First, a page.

- Associated Press - Thursday, September 11, 2014

NASHVILLE, Tenn. (AP) - Senate Speaker Ron Ramsey on Thursday voiced support for Republican state attorney general candidates, while refusing to divulge how much he spent on trying to oust members of the Supreme Court who will decide the next AG.

“Do I feel good for the fact that there are at least three good Republicans being considered for this? Absolutely,” the Blountville Republican told reporters following a State Building Commission meeting.

Of the six candidates vying for the post, most have Republican ties. Incumbent AG Bob Cooper, a Democrat whose term ended last month, is seeking reappointment. The three Republican candidates whom Ramsey singled out Thursday are Sen. Doug Overbey of Maryville; Herbert Slatery, Gov. Bill Haslam’s top legal adviser; and courts administrator Bill Young.

Tennessee Supreme Court justices held a public hearing and interviewed the candidates earlier this week. They plan to announce their choice on Monday.

Cooper prevailed among 14 applicants for the position in 2006. He previously served as legal counsel to then-Gov. Phil Bredesen, a Democrat, who appointed the three Democratic justices. The other two justices are Republicans who were appointed by Haslam, a Republican.

The Democratic justices won their retention elections last month following a contentious campaign spearheaded by Ramsey to defeat them and give Republicans control of the state’s highest court.

Ramsey’s campaign heavily focused on Cooper’s role as attorney general, including his refusal to join a lawsuit against President Barack Obama’s health care law.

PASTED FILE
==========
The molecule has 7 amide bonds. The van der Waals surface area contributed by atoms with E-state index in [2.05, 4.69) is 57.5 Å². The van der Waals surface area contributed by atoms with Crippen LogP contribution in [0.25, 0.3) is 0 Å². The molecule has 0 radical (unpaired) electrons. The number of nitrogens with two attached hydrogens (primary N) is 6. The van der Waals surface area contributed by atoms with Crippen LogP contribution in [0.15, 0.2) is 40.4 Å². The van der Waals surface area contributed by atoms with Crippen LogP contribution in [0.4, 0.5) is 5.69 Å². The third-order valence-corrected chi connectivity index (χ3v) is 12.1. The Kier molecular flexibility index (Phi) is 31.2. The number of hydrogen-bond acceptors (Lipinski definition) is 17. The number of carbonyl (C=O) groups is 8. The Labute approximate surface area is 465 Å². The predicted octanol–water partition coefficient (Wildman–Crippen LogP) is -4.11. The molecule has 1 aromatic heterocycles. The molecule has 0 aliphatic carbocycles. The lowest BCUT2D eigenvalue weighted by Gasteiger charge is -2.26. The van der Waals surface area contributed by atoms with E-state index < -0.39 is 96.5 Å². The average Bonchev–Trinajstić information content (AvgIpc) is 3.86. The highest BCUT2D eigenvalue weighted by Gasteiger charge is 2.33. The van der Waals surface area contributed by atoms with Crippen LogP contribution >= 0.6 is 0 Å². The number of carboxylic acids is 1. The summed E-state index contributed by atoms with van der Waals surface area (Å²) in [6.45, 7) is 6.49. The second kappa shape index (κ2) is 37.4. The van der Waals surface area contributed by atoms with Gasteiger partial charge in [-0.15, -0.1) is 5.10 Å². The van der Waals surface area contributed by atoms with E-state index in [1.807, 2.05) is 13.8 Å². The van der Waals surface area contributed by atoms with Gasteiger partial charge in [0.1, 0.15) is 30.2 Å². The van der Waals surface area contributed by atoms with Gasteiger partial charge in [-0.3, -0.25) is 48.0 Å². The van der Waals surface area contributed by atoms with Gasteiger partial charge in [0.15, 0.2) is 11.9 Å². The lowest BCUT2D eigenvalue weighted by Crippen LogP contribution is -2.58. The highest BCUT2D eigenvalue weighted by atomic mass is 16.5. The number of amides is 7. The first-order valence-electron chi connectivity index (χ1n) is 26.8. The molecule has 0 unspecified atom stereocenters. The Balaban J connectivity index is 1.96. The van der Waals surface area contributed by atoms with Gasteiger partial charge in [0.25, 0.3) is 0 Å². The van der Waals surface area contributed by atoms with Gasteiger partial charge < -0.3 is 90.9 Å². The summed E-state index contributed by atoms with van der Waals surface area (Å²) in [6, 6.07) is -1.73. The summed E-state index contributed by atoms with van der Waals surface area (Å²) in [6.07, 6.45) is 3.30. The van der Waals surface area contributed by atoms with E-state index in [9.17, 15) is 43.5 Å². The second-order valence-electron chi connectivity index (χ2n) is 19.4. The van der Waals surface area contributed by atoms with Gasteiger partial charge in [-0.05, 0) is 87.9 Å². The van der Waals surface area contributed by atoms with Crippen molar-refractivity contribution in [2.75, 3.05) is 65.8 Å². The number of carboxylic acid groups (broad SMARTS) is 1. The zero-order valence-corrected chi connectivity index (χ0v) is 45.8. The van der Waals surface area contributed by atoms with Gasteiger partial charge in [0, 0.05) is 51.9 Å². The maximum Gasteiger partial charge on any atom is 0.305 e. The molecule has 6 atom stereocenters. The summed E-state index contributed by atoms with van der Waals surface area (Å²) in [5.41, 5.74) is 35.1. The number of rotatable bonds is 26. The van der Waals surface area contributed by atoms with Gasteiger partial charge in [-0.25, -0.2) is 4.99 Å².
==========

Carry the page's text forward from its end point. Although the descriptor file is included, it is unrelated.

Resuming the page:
Cooper said during the public hearing that he decided not to participate in the legal challenge because he didn’t think it would be a wise use of state money, and that “its only purpose would have been to make a partisan political statement on a divisive national issue.”

Ramsey said Thursday that he’s actually good friends with Cooper, and didn’t say that Cooper is doing a bad job when a reporter noted some of Cooper’s successes, including $150 million in Medicaid fraud recovered through an initiative he started.

“At the same time, if he’s been doing a good job, I feel confident one of the three I … mentioned can do as good or a better job,” Ramsey said.

Before Thursday, Ramsey had pretty much been quiet about last month’s election. When asked about it, he said “people learned more about their Supreme Court than they would have if it had just been a rubber-stamp election.”

“The people spoke,” said Ramsey, who wouldn’t say how much money he spent on the campaign. “Their message that we don’t want partisan politics in the judiciary won out.”

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